The Vikings broke out of the gates slowly in 2020, dropping their first three games before finally finding the right side of the ledger in Week 4. The 1-3 start is far from ideal, but the team looked better even in a Week 3 loss to Tennessee and then the offense was firing on all cylinders in Week 4, so you can excuse Vikings Nation for feeling a little wind at their back.
Next Sunday night in Seattle will be a barometer, though, for whether the Vikings are getting things on track. Another win, and those positive vibes will be justified. In that scenario, the Vikings would take a 2-3 record back home with only a winless Atlanta Falcons group standing between them and a .500 record heading into the bye week.
Time will tell on all of that. For now, let’s quickly review what we’ve seen on the field from the Vikings in the first quarter of the season. Here are five observations from the Vikings first four games of 2020.
1. Dalvin Cook is the engine of the offense
A lot of times teams can stuff the stat sheet with rushing yards after they build a big lead through the air and spend most of the second half milking the clock. That’s not typically what happens when Dalvin Cook’s stat line is fat. Last week in Houston is a good example.
The Vikings built a 17-6 lead by halftime and it was largely because of Cook’s efforts on the ground. He was handed the ball 15 times and ran for 60 yards and two scores. Two weeks ago at home against Tennessee, the Vikings led 17-9 at halftime and Cook at that stage had 76 rushing yards and a score on 10 carries.
Yes, the NFL is a QB league. Yes, the NFL is a passing league. But, no, the Vikings under Mike Zimmer (intentionally) don’t fit this contemporary mold. As Cook and the running game goes, so go the Vikings.
2. Another go-round for Zimmer and the Vikings defense
Zimmer arrived in Minnesota in 2014 and took control of a defense that was coming off statistically the worst season in team history. His presence alone likely would’ve generated some improvement, but in concert with some player acquisition and player development, the 2014 Vikings defense jumped up significantly and it wasn’t long before the Vikings boasted one of the best groups in the League year in and year out.
That group which grew and developed into an elite defense had its time. Much of it has been disassembled. The good news is some key pieces remain, most notably Danielle Hunter (although he’s on IR), Eric Kendricks and Harrison Smith. Oh, and Zimmer, of course. Long story longer, trust Zimmer and his process.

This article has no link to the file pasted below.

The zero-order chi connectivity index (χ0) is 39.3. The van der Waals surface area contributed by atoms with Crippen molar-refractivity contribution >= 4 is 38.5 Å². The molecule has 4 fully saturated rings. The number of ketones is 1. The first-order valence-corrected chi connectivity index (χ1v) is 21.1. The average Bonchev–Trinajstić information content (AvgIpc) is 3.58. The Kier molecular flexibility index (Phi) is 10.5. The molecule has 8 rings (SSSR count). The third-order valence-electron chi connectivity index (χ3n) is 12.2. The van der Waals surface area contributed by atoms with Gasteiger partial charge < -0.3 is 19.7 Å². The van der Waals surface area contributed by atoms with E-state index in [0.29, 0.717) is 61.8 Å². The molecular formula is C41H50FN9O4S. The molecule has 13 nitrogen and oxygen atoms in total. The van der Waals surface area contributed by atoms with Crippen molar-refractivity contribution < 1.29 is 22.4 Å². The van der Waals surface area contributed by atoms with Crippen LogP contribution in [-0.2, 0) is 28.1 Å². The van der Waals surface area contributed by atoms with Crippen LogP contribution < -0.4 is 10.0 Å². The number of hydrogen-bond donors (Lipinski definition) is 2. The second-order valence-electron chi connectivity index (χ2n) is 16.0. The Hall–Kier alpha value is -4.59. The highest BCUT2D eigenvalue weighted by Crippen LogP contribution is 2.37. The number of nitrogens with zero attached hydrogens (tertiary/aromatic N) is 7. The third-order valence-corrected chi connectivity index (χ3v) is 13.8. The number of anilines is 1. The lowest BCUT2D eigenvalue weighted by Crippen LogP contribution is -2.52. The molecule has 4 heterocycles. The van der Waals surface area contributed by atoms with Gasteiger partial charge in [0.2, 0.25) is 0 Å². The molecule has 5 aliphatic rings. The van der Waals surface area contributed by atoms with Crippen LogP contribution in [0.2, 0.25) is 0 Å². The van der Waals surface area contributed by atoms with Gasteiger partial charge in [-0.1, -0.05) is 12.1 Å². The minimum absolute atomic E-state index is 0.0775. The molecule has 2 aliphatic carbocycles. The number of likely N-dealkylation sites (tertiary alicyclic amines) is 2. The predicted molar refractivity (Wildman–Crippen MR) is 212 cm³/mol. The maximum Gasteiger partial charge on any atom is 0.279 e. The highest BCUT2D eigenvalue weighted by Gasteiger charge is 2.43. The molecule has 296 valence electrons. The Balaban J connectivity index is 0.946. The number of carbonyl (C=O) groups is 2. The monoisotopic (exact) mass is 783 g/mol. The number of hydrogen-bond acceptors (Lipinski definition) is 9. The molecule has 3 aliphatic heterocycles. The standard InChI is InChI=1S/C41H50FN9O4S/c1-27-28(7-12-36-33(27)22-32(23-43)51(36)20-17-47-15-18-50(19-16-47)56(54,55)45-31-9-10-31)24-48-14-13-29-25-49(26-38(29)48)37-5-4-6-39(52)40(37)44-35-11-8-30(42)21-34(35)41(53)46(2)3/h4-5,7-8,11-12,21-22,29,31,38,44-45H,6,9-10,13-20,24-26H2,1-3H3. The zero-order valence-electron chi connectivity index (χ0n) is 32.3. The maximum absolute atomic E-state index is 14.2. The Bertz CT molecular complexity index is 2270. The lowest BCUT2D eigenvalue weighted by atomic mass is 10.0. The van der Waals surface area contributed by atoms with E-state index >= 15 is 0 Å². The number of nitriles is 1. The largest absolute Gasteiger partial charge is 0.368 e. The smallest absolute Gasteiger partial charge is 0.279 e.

Trust his staff and their ability to develop players. Zimmer built a great defense almost from scratch back in 2014 and 2015. After that group had its run, the defense was torn down and Zimmer is rebuilding. You’re witnessing the ground level of that rebuild. There will be some growing pains in the present, but there will also be some flashes. Enjoy the ride, again.
3. Justin Jefferson found a good spot
There is a lot working against rookie WRs at the NFL level. The speed and complexity of the game. Veteran receivers on the depth chart. Timing with a new QB. It’s just tough to get things going for rookies. Every now and then you’ll see a rookie WR really stand out. That might be happening with Jefferson in Minnesota.
There are a few things to really love about Jefferson’s spot in Minnesota. First, he has Adam Thielen in his room. Thielen is everything you can want in a football player and a teammate. The consummate pro. Outstanding route runner. Tireless work ethic. Tenacious competitor. A young player with Jefferson’s mindset can’t help but absorb that from Thielen and become better. Secondly, opportunity.
After Thielen, the cupboard was essentially bare at receiver with the departure of Stefon Diggs and the absence of anyone else stealing the show. Thirdly, an accurate passer. It’s hard enough to run the right route, create separation and break open. Now, you need the QB to find you and throw accurately to you. Jefferson has a QB who can do that in Kirk Cousins. For all of Cousins’ misgivings, we can say with certainty that he knows where the bones are buried in this offense and he is an accurate passer.
There are a lot of 1st-round WRs who come into the League with promise and who even show flashes early on, but who never pan out. Jefferson has done the first part – entered the League with promise and shown flashes early. It won’t surprise if he keeps up the pace and becomes one of the 2020’s breakout rookies.
4. Injuries have already hit hard
The Vikings shouldn’t and don’t expect anyone to feel bad for them because of their injuries. Just look across the League so far this year and you’ll find basically every team has lost key players. It’s just that the Vikings are no exception.
They’re already down a starting offensive lineman and, more notably, they’ve lost Anthony Barr for the season and are still without Hunter. Next man up. Injuries are part of the game. True, true. But there’s no mistaking, the Barr and Hunter injuries…hurt.
5. Still looking for Cousins to elevate
The Vikings are now into their third season with Cousins. And Cousins is in his ninth season in the NFL. He is what he is at this point. Cousins is an incredibly accurate passer with excellent arm strength, high intelligence and mobility. He can get the job done when others are getting their jobs done.
What has not been demonstrated is the ability to get everyone out of the building when it’s burning down. To this point, Cousins has been someone who needs to be rescued. He’s not doing the rescuing. And to go to the next level, the Vikings need Cousins to be the one who escapes the fire, sees others need help, runs back into the burning building and emerges with people on his back.